Czech utility decries Romanian rough play on green energy subsidies
The Czech power utility ČEZ has complained to the European Commission about delays by Romania in paying green energy subsidies, saying they may cost it up to €66 million a year.
Foreign-owned firms have ploughed billions of euros into wind, solar, biomass and hydropower projects in the Balkan nation, lured by the prospect of earning payouts for generating a certain amount of renewable power.
In June, Romania's leftist government decided to hold off paying some of the subsidies for several years and cut the issue of so-called green certificates to avoid over-compensating investors and curb price increases for industry and homes.
ČEZ, which operates Europe's largest land-based wind farm in Romania, said yesterday (21 August) that retroactively changing the rules conflicted with basic European Union principles.
Based on the current value of ČEZ's green certificates, the changes mean part of the utility's income from the scheme - up to 1.7 billion Czech crowns annually, according to a Reuters calculation - will be delayed until 2018 to 2020.
By then the value of the certificates could fall and Romania could further adjust the overall support scheme.
"At this moment, it is impossible to quantify the possible loss, because we have not lost one of the granted certificates, but it was only postponed until the 2018-2020 period," ČEZ said in a statement.
"This step is in conflict with the basic law principles of the European Union, in particular with the claim to freedom of settlement of business entities and free movement of capital."
The European Commission said it was following the situation in Romania and investigating similar complaints over the changes from other companies involved in Romania's renewable sector.
"A number of complaints by current and future beneficiaries are also being investigated," spokeswoman Marlene Holzner said in a statement.
"The Commission will be producing its guidance on renewable energy support schemes and on government interventions in the energy sector more broadly, in the autumn," she added.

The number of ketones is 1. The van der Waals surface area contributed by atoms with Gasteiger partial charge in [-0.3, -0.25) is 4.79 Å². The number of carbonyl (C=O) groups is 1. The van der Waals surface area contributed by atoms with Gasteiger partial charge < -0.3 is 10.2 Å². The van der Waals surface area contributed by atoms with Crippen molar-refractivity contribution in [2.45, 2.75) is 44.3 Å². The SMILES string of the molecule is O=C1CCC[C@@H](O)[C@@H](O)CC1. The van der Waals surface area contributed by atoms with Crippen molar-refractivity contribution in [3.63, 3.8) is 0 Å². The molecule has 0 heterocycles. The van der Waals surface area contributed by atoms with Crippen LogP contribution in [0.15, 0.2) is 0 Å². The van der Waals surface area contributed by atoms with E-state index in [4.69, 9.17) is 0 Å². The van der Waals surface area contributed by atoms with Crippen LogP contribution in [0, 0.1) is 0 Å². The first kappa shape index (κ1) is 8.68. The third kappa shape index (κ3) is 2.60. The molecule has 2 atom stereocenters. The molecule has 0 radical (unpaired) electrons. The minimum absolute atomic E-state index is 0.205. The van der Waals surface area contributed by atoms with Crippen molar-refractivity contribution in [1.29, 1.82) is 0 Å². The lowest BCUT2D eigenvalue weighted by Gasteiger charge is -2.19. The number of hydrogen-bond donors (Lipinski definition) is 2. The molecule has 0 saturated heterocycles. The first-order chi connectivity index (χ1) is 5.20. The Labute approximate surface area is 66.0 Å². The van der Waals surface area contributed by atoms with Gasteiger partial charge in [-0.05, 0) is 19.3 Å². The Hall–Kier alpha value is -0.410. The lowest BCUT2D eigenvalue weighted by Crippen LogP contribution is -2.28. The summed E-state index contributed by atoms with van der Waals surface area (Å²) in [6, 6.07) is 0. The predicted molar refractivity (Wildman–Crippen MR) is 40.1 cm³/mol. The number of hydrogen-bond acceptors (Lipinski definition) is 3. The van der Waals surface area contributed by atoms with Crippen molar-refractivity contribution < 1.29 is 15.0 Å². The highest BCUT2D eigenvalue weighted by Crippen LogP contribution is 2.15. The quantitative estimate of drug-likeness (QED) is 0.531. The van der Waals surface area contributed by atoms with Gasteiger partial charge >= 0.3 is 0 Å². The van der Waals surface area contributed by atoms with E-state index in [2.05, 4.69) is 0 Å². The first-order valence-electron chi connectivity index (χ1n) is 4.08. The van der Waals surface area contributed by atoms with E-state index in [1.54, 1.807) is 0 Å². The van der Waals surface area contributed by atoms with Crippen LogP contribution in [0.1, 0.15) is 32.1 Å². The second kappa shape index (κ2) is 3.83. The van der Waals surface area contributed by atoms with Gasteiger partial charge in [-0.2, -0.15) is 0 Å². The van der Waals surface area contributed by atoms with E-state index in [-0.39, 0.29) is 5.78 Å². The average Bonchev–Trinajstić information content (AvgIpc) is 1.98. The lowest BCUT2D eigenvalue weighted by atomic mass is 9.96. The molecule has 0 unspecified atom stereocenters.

Elsewhere in the European Union, Germany, Britain and Spain have also either cut, or plan to reduce, incentives for renewable energy after years of strong government support.
The Romanian Wind Energy Association has criticised the country's proposed changes that give renewable power producers green certificates for each megawatt hour generated and obliges suppliers to get more of the power they sell from renewable energy.
Green energy investors gain once by selling certificates and again when they sell their electricity. But under the law approved in June, the government will postpone paying some of the certificates until the end of 2017.
Until then, energy projects will only get one green certificate instead of two, small hydro power plants one instead of three and solar projects two instead of six.
The Czech Republic's biggest power company, ČEZ, has taken a leading role in "greening" the energy sector in Central and Eastern Europe.
But green energy subsidies have proven to be costly for the impoverished consumers in Romania and Bulgaria.
In Bulgaria, the government of former Prime Minister Boyko Borissov collapsed last February over unusually high electricity bills. The protests were also directed against the Czech utility ČEZ, which controls power distribution in Western Bulgaria.